Miami Heat

Mailbag: Does trading for Chris Paul make sense for the Heat?

‘I’m still chasing another championship,’ says Pat Riley

Pat Riley speaks about his future with the Miami Heat during an interview with Dan Le Batard on ESPN's SportsCenter.
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Pat Riley speaks about his future with the Miami Heat during an interview with Dan Le Batard on ESPN's SportsCenter.

The Miami Herald Heat mailbag is here to answer your questions.

If you weren’t able to ask one this time, send your questions for future mailbags via Twitter (@Anthony_Chiang). You can also email me at achiang@miamiherald.com.

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@JohnDoe863: Is the Heat getting Chris Paul or nah?

Anthony Chiang: For now, it’s still unknown. Oklahoma City is looking to trade Paul and, according to ESPN’s Brian Windhorst, Paul’s preference is to be traded to Miami. But a league source has told the Miami Herald that while the Heat will listen and do due diligence on the matter, the Heat is not aggressively pursuing a deal for Paul at this moment.

If the Thunder includes assets — such as some of the many draft picks it has acquired in recent weeks — to make the deal more attractive to the Heat, maybe Paul does end up in Miami.

The fact is the Heat probably needs some extra incentive to take on the final three years and $124 million of Paul’s contract. Paul is a nine-time All-Star and he would help the Heat, but that expensive contract paired with the point guard’s age (34) and lack of durability is concerning.

So what would it take for the Heat to do the trade? Only Miami’s front office knows that answer, but it could be as simple as getting its 2021 and 2023 first-round picks back from Oklahoma City. Windhorst reported the Heat is looking to get those two picks back in a trade for Paul, but the Thunder is only willing to deal one of the picks and in exchange wants another Miami first-round pick from further in the future.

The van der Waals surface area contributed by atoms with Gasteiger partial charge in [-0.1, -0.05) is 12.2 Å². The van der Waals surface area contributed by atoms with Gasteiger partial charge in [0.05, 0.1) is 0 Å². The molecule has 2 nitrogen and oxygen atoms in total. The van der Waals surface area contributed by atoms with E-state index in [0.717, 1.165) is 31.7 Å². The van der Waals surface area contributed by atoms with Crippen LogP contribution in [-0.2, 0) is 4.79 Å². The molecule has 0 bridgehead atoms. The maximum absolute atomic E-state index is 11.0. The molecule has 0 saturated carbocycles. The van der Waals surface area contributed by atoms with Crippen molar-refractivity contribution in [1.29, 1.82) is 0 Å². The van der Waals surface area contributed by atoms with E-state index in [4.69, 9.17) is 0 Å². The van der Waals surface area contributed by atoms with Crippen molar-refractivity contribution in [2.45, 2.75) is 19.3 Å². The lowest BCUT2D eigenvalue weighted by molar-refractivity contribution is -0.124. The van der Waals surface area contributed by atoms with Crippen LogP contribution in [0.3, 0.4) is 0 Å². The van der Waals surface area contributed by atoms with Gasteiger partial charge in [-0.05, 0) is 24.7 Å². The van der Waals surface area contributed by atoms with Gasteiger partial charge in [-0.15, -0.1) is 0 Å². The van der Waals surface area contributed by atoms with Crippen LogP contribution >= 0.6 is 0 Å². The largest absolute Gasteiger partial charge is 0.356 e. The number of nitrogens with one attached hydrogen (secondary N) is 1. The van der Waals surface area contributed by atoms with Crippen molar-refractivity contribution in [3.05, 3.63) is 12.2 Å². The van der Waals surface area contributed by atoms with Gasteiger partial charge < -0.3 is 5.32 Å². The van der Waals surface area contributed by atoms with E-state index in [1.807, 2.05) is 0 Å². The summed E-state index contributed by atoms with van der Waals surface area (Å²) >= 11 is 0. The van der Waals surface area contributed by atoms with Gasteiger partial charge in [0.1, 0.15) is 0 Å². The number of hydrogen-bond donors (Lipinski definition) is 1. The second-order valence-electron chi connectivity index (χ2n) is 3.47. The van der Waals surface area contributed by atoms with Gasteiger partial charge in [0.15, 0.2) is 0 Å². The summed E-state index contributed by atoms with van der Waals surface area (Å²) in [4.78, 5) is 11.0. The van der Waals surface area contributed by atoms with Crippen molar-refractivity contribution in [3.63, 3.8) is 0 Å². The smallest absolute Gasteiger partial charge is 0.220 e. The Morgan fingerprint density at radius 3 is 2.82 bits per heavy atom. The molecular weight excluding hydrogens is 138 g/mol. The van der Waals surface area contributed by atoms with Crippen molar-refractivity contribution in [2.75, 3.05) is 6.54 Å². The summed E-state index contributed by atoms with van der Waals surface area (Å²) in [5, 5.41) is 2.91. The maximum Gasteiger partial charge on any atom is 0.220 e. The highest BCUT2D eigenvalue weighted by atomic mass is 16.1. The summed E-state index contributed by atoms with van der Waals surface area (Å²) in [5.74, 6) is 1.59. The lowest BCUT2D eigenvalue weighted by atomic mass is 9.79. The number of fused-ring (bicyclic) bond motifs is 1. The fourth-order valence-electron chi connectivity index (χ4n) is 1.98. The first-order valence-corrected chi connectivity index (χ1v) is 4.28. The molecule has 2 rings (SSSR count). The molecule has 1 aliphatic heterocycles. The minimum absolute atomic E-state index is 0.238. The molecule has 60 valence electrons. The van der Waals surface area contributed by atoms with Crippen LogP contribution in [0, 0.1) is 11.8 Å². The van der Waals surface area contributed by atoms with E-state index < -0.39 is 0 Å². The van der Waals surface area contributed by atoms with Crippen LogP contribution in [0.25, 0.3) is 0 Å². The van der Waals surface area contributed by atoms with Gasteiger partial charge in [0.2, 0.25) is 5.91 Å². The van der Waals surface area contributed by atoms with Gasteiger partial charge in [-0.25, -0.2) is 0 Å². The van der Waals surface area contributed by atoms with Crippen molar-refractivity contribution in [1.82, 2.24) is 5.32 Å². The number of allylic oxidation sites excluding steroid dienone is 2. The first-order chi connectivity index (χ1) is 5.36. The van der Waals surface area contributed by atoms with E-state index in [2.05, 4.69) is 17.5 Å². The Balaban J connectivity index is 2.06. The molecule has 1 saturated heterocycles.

What would make that trade (getting the 2021 and 2023 first-round picks back) so appealing to the Heat? Aside from getting two first-round picks back and a point guard who can help you in the short-term, it also unlocks Miami’s ability to trade multiple first-round selections in a potential deal for another star. Because Miami currently doesn’t have its 2021 or 2023 picks, it’s not eligible to trade an unprotected first-round pick until 2028. The NBA doesn’t allow teams to be without consecutive future first-round picks, but getting its 2021 and 2023 selections back gives the Heat the freedom to include first-round picks in trades.

@unkstreetz: Are you good with the Heat standing pat with the current roster, and what do you project the starting lineup to look like? Justise Winslow at point, Dion Waiters, Jimmy Butler, Kelly Olynyk and Bam Adebayo?

Anthony: I’m good with the Heat standing pat for now because it has already made a big move this offseason ... without cap space. The addition of Jimmy Butler is huge for this organization. He’s the type of All-Star and leading man the Heat has been chasing for the past few years. While Butler doesn’t immediately make Miami a championship contender, it’s the first step in that direction.

Even if the Heat stands pat for the rest of this offseason, it’s not going to be because it’s satisfied with the current roster. It’s going to be because no other star became available to Miami at the right price. The Heat was in on Russell Westbrook, but the price ended up being too high. Once another star is on the market, the Heat will be ready to pounce. The plan is to get multiple established All-Stars on the roster, not just one.

As for Miami’s starting lineup this upcoming season, I think your guess is a good one. Justise, Dion, Jimmy, Kelly and Bam is what I would predict, too.

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Anthony Chiang covers the Miami Heat for the Miami Herald. He attended the University of Florida and was born and raised in Miami.
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